Board member Brenda Carlson suggested a compromise. Could the district endorse all day, every day K but use an income based sliding fee similar to what Community Education utilizes? That would still bring in some revenues and create a more affordable option than the flat $2,700 now assessed. Board member Tom Lawlor made a motion to create a sliding fee for all day every day K at least for next year, “as a bridge to a referendum.” But Lawlor withdrew the motion after discussion generated more questions than answers. Superintendent Mike McLoughlin said residents won’t be happy if some residents are paying more for all day every day K than others. He stated, “It sounds to me like you’re trying to do it on the cheap.” Berg responded that disparities already exist. Various funds help with sports and activity fee scholarships, field trip support, lunch price subsidies and more. Three or four residents in the audience told the Board they’d be willing to make “donations” if that would be considered. Business Services Director Heide Miller explained there’s no process to channel direct educational revenue through a Community Ed style account. The state has strict General Fund tracking regulations, and a hybrid like what’s being proposed doesn’t fit.
She also had issues with how incomes for sliding fee requests are verified. Supt. McLoughlin said when the Board starts firming up an excess levy referendum ballot, tentatively planned for November, there must be local tax funding requested for all day, every day K. The legislature will have finished the session by May and any new state monies will be clearer. McLoughlin is retiring at the end of this school year, however, and he added that will be a Board conversation with the next superintendent. School Board Chair Mark Leigh wondered how many are expected for an all day, every day kindergarten. If there aren’t enough students to create a classroom (approx.. 20 students), to support hiring an additional teacher, he was concerned it’s possible the district could end up seriously crowding kids into existing kindergarten classes. Board member Gerald Vitalis also remarked he’s not sure that, at any level of fee, “we’ll capture that many kids.” He stated the right thing to do for improved educational outcomes is provide all day, every day K. “If we had the money we wouldn’t be spending five minutes on this,” he declared.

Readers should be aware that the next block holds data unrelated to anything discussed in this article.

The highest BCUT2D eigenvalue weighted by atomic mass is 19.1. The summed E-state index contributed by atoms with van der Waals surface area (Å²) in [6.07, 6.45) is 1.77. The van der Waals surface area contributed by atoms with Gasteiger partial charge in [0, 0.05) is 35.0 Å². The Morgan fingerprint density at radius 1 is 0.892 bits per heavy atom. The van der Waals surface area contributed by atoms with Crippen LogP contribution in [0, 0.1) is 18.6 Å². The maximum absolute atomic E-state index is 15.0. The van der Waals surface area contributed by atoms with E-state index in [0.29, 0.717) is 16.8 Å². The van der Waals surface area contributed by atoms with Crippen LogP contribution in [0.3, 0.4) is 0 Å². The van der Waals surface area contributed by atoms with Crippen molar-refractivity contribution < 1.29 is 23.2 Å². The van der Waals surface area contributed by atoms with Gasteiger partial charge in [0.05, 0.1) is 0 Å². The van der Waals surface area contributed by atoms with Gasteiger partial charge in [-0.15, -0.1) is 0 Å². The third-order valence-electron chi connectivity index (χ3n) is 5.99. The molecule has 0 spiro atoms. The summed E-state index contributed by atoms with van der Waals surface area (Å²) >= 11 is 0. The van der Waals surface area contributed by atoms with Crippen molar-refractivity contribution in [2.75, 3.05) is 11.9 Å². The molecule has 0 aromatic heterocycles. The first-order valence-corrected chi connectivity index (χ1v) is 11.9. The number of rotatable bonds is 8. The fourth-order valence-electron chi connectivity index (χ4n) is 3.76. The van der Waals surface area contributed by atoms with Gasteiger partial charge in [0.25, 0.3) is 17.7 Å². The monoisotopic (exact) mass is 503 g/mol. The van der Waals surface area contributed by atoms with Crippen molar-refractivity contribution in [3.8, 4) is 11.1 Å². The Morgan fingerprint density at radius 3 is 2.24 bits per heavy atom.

The Chisago Lakes School Board set a special meeting for tonight Jan. 24 to continue this review. There will also be detailed information on administrative recommendations for accomplishing the pending half-million in spending reductions too. Chisago Lakes Kindergarten Round-up events start soon and parents have been contacting elementary principals about this issue, said Brenda Schell, Primary Principal. It’s a very hot topic, she explained. FYI... A state informational piece about Governor Mark Dayton’s support for all day, every day K reported about 70 percent of children in the United States are in some form of extended everyday kindergarten program. In Minnesota about 37 percent are in similar programs. ~ The Board also adopted no change in its $45 per diem or annual wages. Board members re-elected Leigh as chair. ~ Enrollment for 2012-2013 as of this month is 3,361. The September count was 3,373. Wolf Creek distance learning charter school is at 148. ~ The Board acknowledged donations from Center City Fire charitable gambling ($300 to help kids pay for Wolf Ridge overnight and $300 for the girls and boys basketball program.)